Fitting quantum noise models to tomography data

Emilio Onorati1,2, Tamara Kohler1,3, and Toby S. Cubitt1

1University College London, Department of Computer Science, UK
2Technische Universität München, Fakultät für Mathematik, DE
3Instituto de Ciencias Matemáticas, Madrid, ES

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Abstract

The presence of noise is currently one of the main obstacles to achieving large-scale quantum computation. Strategies to characterise and understand noise processes in quantum hardware are a critical part of mitigating it, especially as the overhead of full error correction and fault-tolerance is beyond the reach of current hardware. Non-Markovian effects are a particularly unfavourable type of noise, being both harder to analyse using standard techniques and more difficult to control using error correction. In this work we develop a set of efficient algorithms, based on the rigorous mathematical theory of Markovian master equations, to analyse and evaluate unknown noise processes. In the case of dynamics consistent with Markovian evolution, our algorithm outputs the best-fit Lindbladian, i.e., the generator of a memoryless quantum channel which best approximates the tomographic data to within the given precision. In the case of non-Markovian dynamics, our algorithm returns a quantitative and operationally meaningful measure of non-Markovianity in terms of isotropic noise addition. We provide a Python implementation of all our algorithms, and benchmark these on a range of 1- and 2-qubit examples of synthesised noisy tomography data, generated using the Cirq platform. The numerical results show that our algorithms succeed both in extracting a full description of the best-fit Lindbladian to the measured dynamics, and in computing accurate values of non-Markovianity that match analytical calculations.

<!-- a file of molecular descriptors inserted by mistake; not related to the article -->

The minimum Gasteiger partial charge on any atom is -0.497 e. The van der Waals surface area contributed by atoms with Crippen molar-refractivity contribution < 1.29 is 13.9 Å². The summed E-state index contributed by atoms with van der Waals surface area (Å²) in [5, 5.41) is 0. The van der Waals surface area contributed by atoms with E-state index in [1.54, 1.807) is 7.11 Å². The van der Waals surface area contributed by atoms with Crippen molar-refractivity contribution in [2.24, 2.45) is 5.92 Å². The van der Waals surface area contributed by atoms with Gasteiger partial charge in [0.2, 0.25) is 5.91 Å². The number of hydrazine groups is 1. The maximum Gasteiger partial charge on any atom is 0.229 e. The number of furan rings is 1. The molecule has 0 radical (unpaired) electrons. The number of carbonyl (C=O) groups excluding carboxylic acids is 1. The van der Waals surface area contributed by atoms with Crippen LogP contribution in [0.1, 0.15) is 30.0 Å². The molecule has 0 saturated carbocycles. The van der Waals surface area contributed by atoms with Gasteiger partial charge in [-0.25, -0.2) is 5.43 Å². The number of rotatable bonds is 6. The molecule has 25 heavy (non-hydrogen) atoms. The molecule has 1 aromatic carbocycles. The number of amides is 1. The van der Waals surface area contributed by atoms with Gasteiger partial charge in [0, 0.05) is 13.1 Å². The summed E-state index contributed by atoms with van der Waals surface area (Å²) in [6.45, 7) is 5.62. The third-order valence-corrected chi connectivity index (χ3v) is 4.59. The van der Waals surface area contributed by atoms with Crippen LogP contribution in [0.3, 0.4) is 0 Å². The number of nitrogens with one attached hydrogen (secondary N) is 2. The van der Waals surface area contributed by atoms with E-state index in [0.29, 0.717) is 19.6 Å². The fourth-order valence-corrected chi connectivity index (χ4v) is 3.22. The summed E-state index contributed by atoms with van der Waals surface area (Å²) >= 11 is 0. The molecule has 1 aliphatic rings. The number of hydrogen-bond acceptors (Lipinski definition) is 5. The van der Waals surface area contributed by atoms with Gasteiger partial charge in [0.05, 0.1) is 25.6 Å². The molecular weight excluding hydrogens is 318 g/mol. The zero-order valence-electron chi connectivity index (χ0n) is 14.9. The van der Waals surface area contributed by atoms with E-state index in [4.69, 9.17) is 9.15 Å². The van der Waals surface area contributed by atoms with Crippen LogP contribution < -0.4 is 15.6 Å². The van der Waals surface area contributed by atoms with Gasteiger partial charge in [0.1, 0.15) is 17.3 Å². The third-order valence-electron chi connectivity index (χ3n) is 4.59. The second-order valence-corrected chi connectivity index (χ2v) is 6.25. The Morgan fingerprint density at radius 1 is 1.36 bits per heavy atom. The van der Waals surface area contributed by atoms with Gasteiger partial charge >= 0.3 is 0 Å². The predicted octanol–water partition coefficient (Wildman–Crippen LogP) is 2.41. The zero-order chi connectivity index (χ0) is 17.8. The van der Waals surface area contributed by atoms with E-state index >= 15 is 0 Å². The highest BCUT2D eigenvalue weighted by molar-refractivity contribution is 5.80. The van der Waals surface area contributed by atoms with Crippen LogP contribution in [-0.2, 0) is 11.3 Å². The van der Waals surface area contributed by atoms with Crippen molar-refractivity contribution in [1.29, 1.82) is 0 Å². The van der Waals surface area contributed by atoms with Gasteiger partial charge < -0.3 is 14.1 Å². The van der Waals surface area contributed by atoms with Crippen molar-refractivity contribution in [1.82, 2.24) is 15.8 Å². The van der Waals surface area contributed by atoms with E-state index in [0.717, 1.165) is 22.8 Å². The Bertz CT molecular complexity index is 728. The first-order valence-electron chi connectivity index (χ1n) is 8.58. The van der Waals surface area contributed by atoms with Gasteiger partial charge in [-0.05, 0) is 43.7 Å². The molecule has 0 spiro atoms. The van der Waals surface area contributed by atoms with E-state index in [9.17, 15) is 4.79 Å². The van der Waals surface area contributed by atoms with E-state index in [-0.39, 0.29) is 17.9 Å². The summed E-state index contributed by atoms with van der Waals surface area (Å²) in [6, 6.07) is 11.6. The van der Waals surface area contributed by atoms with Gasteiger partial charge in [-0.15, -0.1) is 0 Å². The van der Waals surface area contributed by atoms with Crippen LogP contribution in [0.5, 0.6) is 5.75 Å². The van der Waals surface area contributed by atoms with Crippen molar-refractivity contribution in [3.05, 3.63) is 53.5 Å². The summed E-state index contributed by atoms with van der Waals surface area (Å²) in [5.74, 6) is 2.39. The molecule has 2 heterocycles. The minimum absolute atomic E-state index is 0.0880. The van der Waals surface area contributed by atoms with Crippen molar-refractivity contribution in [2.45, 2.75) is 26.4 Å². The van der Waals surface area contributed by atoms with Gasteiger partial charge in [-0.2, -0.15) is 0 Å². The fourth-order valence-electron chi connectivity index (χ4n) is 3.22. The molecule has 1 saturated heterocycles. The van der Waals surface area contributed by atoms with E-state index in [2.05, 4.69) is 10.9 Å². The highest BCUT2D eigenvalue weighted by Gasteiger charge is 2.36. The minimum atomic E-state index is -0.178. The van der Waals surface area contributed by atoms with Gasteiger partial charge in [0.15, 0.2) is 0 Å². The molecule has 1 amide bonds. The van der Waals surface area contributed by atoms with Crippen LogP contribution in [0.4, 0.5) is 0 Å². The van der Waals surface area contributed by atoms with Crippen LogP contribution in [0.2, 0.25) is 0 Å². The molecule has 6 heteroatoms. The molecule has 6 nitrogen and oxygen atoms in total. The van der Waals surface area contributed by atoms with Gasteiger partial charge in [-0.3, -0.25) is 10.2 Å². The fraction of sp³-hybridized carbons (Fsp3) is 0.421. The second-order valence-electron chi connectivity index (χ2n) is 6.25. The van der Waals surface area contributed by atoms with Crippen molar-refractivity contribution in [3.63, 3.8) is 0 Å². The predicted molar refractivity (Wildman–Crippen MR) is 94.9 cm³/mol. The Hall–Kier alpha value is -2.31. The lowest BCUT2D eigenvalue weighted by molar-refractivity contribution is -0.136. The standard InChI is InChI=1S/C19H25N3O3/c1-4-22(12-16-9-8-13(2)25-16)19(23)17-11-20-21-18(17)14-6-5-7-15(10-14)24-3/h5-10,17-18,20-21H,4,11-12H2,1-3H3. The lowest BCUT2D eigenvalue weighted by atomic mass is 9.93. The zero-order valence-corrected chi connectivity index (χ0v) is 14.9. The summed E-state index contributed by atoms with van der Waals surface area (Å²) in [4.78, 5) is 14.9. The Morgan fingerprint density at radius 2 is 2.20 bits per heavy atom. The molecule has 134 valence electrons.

Quantum computers offer the possibility of carrying out certain tasks far faster than their classical counterparts – such as simulating materials, optimisation problems, and fundamental physics. However quantum computers are very susceptible to errors – if no steps are taken to deal with noise in quantum computing devices then errors will quickly swamp the computation being carried out. Methods to characterise and understand noise processes in quantum devices are therefore crucial. In this paper we develop efficient algorithms to characterise noise processes in quantum computing devices, based on standard experimental techniques. These algorithms take the output of these experiments, and provide a description of the underlying physical process which best fits the experimental data. Knowledge of these physical processes can help engineers understand the behaviour of their device, and aid people using the devices in designing quantum algorithms which are resistant to the types of noise most prevalent in the device.

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